Explorers find cameras lost on Canadian glacier for 85 years

Kluane National Park, Yukon, Canada
(Image credit: Getty)

A small team of explorers has successfully recovered a cache of cameras that were lost on a glacier in the Yukon, Canada, for 85 years. 

The cameras belonged famed to mountaineers Bradford Washburn (opens in new tab) and Bob Bates (opens in new tab), who set out to climb Mount Luciana (the third highest mountain in Canada) in 1937. It was the first ever attempt at the summit, but when they arrived at the foot of the mountain in June, their plane became bogged down in slush.

Bad weather set in, so the pair decided to hike back after their climb, rather than fly back from basecamp. They abandoned their heavy gear on the Walsh Glacier (opens in new tab) before beginning the return trip, intending to retrieve it later, but never did.

As CBC News (opens in new tab) explains, professional skier and writer Griffin Post (opens in new tab) read about the climb in a book eight decades later. After spending some time researching the location of the lost equipment, including checking photos and studying 3D maps, he began contacting glaciologists to propose a mission to recover it.

A really tough challenge

Luke Copeland, a professor at the University of Ottawa, was one who answered the call. "There’s a record of finding quite a few old artifacts on glaciers in other regions," Copland told CBC. "I didn't think it was entirely out of the question – but, of course, finding out where it was 85 years later, that's a really tough challenge."

Copeland and Post assembled a small team, and determined the likely location of the equipment based on photos, satellite imagery, and the movement of the glacier over time. However, the sheer size of the Walsh Glacier, combined with decades of snow, made it feel like finding a needle in a haystack.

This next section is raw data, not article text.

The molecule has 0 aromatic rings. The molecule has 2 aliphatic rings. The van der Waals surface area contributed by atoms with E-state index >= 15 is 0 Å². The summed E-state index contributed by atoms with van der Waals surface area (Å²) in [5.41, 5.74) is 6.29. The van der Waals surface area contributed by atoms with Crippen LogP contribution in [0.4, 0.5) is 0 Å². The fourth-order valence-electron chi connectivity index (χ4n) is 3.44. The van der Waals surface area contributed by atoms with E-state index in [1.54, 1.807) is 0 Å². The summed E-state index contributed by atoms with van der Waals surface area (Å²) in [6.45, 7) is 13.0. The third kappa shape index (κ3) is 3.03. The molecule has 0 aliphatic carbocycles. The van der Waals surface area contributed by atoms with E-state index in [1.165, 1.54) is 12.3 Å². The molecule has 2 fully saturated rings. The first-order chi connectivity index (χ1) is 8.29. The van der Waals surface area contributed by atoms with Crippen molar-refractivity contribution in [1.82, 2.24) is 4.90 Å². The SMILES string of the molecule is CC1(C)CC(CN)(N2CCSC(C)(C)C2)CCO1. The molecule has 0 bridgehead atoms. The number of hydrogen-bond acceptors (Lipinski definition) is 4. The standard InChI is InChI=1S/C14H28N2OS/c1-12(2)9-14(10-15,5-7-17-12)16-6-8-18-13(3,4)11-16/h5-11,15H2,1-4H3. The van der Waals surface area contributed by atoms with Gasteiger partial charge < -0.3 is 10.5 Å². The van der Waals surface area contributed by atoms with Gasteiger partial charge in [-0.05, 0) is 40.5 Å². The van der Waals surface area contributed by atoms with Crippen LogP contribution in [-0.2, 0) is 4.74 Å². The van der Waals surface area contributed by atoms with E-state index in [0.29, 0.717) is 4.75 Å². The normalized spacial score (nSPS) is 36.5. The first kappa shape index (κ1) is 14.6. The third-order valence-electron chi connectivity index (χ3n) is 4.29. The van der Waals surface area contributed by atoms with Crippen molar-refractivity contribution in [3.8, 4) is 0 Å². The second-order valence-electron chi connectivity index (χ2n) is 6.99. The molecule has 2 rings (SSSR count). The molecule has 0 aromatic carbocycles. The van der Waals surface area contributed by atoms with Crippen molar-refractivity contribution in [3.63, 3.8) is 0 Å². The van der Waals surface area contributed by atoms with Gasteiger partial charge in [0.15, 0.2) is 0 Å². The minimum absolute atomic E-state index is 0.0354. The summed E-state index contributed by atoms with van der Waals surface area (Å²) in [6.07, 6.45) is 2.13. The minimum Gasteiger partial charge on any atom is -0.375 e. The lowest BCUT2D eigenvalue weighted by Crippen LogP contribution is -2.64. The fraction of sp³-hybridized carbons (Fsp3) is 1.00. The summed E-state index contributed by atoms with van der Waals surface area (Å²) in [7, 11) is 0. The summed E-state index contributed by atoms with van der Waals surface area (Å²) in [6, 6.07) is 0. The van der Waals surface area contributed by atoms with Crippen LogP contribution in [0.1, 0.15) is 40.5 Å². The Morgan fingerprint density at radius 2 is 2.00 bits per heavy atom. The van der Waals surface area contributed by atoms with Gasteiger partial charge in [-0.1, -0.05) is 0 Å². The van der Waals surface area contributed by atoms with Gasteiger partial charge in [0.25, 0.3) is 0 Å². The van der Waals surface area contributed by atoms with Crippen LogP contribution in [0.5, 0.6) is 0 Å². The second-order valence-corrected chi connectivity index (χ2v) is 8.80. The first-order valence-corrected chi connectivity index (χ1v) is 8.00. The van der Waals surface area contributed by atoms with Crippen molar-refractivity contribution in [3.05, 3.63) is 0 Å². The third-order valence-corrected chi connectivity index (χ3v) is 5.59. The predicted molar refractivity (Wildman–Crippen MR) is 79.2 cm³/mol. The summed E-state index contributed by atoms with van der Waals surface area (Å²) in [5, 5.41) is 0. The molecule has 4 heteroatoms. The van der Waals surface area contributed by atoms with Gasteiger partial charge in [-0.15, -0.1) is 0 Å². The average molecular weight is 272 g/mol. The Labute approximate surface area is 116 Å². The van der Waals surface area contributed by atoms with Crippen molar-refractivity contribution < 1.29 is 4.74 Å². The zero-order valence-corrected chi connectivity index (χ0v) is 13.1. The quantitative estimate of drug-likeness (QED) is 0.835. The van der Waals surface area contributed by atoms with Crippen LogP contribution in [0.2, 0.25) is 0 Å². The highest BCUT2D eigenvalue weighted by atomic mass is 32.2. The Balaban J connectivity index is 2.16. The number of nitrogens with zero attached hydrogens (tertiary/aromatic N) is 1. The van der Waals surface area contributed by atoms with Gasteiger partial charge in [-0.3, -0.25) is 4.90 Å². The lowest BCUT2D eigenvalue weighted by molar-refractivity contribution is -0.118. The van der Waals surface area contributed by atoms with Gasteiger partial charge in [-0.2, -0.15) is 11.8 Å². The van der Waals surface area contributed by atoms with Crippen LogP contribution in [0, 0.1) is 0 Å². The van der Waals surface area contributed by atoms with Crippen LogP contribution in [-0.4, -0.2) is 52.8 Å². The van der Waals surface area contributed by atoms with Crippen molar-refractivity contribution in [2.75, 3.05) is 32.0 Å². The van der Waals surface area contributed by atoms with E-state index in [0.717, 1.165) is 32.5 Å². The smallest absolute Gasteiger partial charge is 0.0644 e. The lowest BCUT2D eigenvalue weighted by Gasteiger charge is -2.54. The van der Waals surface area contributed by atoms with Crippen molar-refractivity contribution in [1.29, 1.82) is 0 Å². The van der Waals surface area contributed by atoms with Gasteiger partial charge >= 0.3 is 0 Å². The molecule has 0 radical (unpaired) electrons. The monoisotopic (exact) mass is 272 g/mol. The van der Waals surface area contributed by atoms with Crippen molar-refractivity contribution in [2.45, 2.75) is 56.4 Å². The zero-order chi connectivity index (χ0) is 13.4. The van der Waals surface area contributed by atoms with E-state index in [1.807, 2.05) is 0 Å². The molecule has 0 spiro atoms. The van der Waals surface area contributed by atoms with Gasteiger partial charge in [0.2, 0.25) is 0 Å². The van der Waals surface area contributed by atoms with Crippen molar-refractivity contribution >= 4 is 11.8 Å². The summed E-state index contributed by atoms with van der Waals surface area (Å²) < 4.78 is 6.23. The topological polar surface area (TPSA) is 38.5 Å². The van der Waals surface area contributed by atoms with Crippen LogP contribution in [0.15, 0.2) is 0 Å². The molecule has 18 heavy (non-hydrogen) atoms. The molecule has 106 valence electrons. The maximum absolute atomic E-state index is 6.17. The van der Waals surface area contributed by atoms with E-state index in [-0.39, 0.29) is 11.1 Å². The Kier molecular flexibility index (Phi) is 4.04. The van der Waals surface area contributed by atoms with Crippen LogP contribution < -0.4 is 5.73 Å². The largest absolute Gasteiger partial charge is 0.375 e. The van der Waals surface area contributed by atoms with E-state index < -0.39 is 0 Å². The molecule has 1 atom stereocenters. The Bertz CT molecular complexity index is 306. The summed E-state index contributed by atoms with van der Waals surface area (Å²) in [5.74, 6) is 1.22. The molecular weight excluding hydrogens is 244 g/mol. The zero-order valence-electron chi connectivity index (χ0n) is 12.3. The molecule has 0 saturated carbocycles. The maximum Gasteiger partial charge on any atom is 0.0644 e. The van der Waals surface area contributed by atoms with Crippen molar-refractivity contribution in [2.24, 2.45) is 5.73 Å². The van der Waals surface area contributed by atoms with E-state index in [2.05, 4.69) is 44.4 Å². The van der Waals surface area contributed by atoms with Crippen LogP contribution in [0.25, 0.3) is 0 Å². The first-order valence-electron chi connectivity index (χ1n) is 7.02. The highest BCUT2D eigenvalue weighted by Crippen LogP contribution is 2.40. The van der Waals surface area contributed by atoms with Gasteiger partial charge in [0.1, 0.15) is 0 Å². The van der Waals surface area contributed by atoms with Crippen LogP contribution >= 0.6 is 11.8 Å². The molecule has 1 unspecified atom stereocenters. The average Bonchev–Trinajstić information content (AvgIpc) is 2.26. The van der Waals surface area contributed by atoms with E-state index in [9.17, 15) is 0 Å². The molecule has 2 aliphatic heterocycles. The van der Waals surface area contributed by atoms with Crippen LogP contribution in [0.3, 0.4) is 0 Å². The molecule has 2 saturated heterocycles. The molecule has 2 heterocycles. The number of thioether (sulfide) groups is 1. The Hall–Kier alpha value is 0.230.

"The first time you actually see the valley of the Walsh Glacier and how massive it is and how many crevasses there are, how rugged the terrain is, your heart kind of sinks, and you’re kind of like, 'No way.' There’s just so much terrain," Post told the New York Times (opens in new tab).

Much like Washburn and Bates' original expedition, the mission to recover the gear was initially thwarted by bad weather, but after making a second trip to the glacier later in 2022, the team made a discovery. Copeland's colleague Dora Medrzycka made a new calculation based on cracks in the moraine (material that was trapped in a glacier that is left behind as it melts or moves), and after six days of searching, they struck gold.

The cache of gear included five full cameras, plus parts of another, along with tents, a camping stove, and even some of Washburn and Bates' last dinner at camp.

Now, experts are working to see what photos, if any, can be recovered. Other pictures from the period show a very different landscape to the one seen today, so it will be fascinating to see what Washburn and Bates witnessed during their 1937 mission.

Cat Ellis
Editor

Cat is the editor of Advnture, She’s been a journalist for 13 years, and was fitness and wellbeing editor on TechRadar before joining the Advnture team in 2022. She’s a UK Athletics qualified run leader, and in her spare time enjoys nothing more than lacing up her shoes and hitting the roads and trails (the muddier, the better).